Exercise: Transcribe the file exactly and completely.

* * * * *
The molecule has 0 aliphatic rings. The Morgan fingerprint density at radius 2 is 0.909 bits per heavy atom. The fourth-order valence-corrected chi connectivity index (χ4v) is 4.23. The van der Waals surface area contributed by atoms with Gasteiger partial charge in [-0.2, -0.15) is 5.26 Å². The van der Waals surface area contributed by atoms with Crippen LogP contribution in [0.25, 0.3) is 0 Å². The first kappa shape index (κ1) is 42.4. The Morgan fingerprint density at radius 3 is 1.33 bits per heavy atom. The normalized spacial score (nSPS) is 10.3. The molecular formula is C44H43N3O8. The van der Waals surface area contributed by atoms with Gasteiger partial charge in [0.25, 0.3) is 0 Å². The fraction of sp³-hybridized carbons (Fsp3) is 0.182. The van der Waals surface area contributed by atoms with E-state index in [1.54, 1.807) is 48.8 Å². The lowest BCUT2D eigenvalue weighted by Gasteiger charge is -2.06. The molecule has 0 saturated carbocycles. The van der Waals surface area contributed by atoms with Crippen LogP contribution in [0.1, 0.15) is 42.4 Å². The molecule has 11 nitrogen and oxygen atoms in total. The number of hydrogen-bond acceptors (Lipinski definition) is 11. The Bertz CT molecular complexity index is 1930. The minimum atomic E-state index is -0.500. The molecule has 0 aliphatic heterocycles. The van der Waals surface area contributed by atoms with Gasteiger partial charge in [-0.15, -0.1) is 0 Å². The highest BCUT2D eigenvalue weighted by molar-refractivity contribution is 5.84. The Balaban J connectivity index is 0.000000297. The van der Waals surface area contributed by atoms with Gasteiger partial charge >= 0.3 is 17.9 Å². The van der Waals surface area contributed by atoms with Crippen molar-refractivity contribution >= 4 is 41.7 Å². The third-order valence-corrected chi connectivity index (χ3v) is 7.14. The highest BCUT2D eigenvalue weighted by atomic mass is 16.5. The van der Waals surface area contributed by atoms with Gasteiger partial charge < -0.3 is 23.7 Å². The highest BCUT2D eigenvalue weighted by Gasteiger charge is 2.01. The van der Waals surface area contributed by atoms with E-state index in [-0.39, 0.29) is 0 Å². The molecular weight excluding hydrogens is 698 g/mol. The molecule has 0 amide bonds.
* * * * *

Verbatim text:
The molecule has 0 aliphatic rings. The Morgan fingerprint density at radius 2 is 0.909 bits per heavy atom. The fourth-order valence-corrected chi connectivity index (χ4v) is 4.23. The van der Waals surface area contributed by atoms with Gasteiger partial charge in [-0.2, -0.15) is 5.26 Å². The van der Waals surface area contributed by atoms with Crippen LogP contribution in [0.25, 0.3) is 0 Å². The first kappa shape index (κ1) is 42.4. The Morgan fingerprint density at radius 3 is 1.33 bits per heavy atom. The normalized spacial score (nSPS) is 10.3. The molecular formula is C44H43N3O8. The van der Waals surface area contributed by atoms with Gasteiger partial charge in [0.25, 0.3) is 0 Å². The fraction of sp³-hybridized carbons (Fsp3) is 0.182. The van der Waals surface area contributed by atoms with E-state index in [1.54, 1.807) is 48.8 Å². The lowest BCUT2D eigenvalue weighted by Gasteiger charge is -2.06. The molecule has 0 saturated carbocycles. The van der Waals surface area contributed by atoms with Crippen LogP contribution in [0.1, 0.15) is 42.4 Å². The molecule has 11 nitrogen and oxygen atoms in total. The number of hydrogen-bond acceptors (Lipinski definition) is 11. The Bertz CT molecular complexity index is 1930. The minimum atomic E-state index is -0.500. The molecule has 0 aliphatic heterocycles. The van der Waals surface area contributed by atoms with Gasteiger partial charge in [-0.15, -0.1) is 0 Å². The highest BCUT2D eigenvalue weighted by molar-refractivity contribution is 5.84. The Balaban J connectivity index is 0.000000297. The van der Waals surface area contributed by atoms with Gasteiger partial charge >= 0.3 is 17.9 Å². The van der Waals surface area contributed by atoms with Crippen molar-refractivity contribution >= 4 is 41.7 Å². The third-order valence-corrected chi connectivity index (χ3v) is 7.14. The highest BCUT2D eigenvalue weighted by atomic mass is 16.5. The van der Waals surface area contributed by atoms with Gasteiger partial charge < -0.3 is 23.7 Å². The highest BCUT2D eigenvalue weighted by Gasteiger charge is 2.01. The van der Waals surface area contributed by atoms with E-state index in [-0.39, 0.29) is 0 Å². The molecular weight excluding hydrogens is 698 g/mol. The molecule has 0 amide bonds.